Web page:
There has never been a better time to write about film. In the twenty years since the coming of the DVD, there have been some truly marvellous opportunities for the critic, largely caused by the presence of all that memory space on the disc, and the search for added value. The commentary track is not a recent invention. They were available on laser discs beforehand, and sometimes transferred to VHS. Somewhere in my office I still have a “collector’s” VHS of The Usual Suspects that dials down the audio and replaces it with the director and writer talking about their film.
There have been occasions, hand on heart, when I have bought a film on DVD and simply watched it for the commentary. If I have already seen it at the cinema, maybe I don’t actually want to see it again. But I’ll pay £20 to hear a two-hour lecture from its writer or director. Probably not from the voice actors, though.
And I’ve even done some commentaries myself, sometimes known in anime fandom as Clementaries. Unique selling points or wastes of bandwidth… you decide!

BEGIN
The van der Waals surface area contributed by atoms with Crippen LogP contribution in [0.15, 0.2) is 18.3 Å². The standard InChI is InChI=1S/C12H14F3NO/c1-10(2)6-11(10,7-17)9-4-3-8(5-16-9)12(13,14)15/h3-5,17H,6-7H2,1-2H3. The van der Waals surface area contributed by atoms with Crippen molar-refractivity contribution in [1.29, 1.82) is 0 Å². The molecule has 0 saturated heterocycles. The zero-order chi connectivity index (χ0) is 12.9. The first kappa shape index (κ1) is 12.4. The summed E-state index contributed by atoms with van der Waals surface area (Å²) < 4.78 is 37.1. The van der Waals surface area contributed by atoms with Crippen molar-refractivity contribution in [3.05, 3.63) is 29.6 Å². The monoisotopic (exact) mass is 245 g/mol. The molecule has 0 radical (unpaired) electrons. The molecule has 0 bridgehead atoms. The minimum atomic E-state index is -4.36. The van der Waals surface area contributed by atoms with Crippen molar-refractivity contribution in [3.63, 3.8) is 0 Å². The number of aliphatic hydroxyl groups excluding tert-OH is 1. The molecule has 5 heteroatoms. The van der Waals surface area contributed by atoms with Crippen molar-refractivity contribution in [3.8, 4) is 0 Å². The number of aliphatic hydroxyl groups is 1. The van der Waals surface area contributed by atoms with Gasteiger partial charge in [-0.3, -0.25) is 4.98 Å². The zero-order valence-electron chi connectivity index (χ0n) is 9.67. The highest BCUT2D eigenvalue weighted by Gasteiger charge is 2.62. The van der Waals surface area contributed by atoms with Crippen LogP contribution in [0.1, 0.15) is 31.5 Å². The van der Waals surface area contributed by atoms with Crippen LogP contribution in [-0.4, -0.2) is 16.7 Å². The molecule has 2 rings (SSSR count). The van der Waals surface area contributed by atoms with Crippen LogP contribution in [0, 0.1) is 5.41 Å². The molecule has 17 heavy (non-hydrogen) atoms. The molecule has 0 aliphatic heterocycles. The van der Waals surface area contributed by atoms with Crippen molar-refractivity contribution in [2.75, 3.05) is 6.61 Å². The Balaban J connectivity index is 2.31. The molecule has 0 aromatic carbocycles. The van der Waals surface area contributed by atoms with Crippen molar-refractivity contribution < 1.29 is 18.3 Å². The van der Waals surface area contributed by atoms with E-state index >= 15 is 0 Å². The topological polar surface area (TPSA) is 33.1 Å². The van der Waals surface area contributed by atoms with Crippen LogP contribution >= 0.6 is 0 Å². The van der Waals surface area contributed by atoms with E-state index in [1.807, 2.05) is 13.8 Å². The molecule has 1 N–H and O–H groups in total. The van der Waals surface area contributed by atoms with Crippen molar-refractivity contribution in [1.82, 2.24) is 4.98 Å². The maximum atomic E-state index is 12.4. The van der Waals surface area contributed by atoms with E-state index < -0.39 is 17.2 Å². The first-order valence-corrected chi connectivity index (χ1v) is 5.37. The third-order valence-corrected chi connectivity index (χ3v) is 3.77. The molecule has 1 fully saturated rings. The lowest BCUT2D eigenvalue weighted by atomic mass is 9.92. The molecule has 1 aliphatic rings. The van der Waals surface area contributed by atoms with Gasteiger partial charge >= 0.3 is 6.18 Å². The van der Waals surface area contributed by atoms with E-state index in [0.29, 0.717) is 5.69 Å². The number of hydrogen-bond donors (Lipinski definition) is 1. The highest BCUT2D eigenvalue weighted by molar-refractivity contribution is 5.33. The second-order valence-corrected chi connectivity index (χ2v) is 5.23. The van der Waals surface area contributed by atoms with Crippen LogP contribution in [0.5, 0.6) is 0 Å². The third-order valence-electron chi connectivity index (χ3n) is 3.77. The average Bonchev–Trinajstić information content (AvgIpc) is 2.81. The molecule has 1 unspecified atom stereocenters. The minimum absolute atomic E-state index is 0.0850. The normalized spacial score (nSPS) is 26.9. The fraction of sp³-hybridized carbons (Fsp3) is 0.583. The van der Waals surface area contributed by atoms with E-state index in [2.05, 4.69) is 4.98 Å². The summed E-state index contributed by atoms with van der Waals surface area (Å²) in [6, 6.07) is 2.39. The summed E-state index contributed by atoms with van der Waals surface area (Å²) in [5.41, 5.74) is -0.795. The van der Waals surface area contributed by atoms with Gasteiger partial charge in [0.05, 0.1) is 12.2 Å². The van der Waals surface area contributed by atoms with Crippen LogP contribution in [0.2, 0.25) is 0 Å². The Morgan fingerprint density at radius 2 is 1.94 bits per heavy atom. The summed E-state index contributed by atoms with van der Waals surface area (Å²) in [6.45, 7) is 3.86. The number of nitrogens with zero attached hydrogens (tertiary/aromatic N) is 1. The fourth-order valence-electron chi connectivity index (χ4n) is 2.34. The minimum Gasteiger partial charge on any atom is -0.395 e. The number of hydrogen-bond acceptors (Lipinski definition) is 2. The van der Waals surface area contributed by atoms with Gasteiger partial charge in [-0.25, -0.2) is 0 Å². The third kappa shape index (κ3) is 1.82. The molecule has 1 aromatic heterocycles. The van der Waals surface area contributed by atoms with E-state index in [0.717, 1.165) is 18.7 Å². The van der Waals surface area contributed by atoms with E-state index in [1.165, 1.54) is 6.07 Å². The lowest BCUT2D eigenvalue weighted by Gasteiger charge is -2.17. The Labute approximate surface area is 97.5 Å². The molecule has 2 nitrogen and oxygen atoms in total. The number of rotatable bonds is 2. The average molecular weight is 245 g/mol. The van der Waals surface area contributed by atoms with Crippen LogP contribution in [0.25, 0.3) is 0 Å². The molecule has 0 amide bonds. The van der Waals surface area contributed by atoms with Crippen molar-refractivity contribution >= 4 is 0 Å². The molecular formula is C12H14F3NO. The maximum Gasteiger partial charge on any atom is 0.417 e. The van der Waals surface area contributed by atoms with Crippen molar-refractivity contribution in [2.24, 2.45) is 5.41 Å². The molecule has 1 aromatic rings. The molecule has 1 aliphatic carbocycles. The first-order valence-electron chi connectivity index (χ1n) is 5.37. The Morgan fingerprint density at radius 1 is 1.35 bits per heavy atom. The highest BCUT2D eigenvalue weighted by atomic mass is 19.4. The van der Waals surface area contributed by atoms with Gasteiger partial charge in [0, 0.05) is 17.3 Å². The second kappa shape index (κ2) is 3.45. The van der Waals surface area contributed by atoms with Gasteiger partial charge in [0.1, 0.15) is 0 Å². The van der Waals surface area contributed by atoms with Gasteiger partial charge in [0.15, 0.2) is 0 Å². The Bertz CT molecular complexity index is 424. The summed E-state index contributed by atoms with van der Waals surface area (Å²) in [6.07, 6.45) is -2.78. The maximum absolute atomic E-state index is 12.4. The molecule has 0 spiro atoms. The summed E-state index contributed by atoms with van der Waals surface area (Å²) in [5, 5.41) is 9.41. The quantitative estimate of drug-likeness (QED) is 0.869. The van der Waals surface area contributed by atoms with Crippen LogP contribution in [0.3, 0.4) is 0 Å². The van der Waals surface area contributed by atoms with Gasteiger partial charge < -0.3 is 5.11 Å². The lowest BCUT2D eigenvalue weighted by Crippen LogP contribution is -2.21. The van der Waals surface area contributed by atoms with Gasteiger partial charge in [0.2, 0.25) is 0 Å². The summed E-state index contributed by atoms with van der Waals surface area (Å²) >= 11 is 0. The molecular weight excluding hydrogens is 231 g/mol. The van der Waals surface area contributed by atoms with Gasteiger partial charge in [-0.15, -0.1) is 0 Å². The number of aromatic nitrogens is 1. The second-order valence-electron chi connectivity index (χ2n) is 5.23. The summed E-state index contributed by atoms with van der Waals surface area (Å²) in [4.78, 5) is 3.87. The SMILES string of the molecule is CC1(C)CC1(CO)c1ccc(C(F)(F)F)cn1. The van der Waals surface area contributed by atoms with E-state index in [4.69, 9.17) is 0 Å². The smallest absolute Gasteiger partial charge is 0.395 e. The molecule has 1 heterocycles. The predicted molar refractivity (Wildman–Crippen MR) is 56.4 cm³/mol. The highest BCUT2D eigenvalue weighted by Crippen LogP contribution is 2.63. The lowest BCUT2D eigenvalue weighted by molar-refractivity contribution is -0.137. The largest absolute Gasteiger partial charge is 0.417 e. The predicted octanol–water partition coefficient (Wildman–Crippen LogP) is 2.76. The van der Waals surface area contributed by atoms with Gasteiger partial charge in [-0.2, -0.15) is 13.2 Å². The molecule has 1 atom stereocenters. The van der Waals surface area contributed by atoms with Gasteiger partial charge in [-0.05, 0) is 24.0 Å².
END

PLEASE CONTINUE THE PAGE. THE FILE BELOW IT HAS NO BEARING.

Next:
Appleseed: An odd beginning, with the film company only discovering on the day that they didn’t have the facilities in-house, and having to move me and my fellow commentator to another studio. By the time we started recording, I’d been kicking my heels for six or seven hours. My fellow performer wasn’t feeling that talkative, either — for a bunch of reasons, including some personal stuff that she was keeping from everyone, but amounted to (as far as I could tell), her having to move house on the day that she was also recording a commentary track. None of these things is a welcome discovery to make when you are recording LIVE and can’t really backtrack, but we managed. I talked for England, only to have some reviewers complain that (a) I was drowning her out, or that (b) my attempts to elicit anything more than monosyllabic answers from her about a day’s work she’d done nine years earlier were some sort of convoluted attempt to chat her up. It taught me a valuable lesson about any commentary. It’s a live performance, but it is recorded, warts and all, for posterity. Anyone can have a few stumbles and fluffs, but you’re basically on your own. Since then, I have insisted on being just that.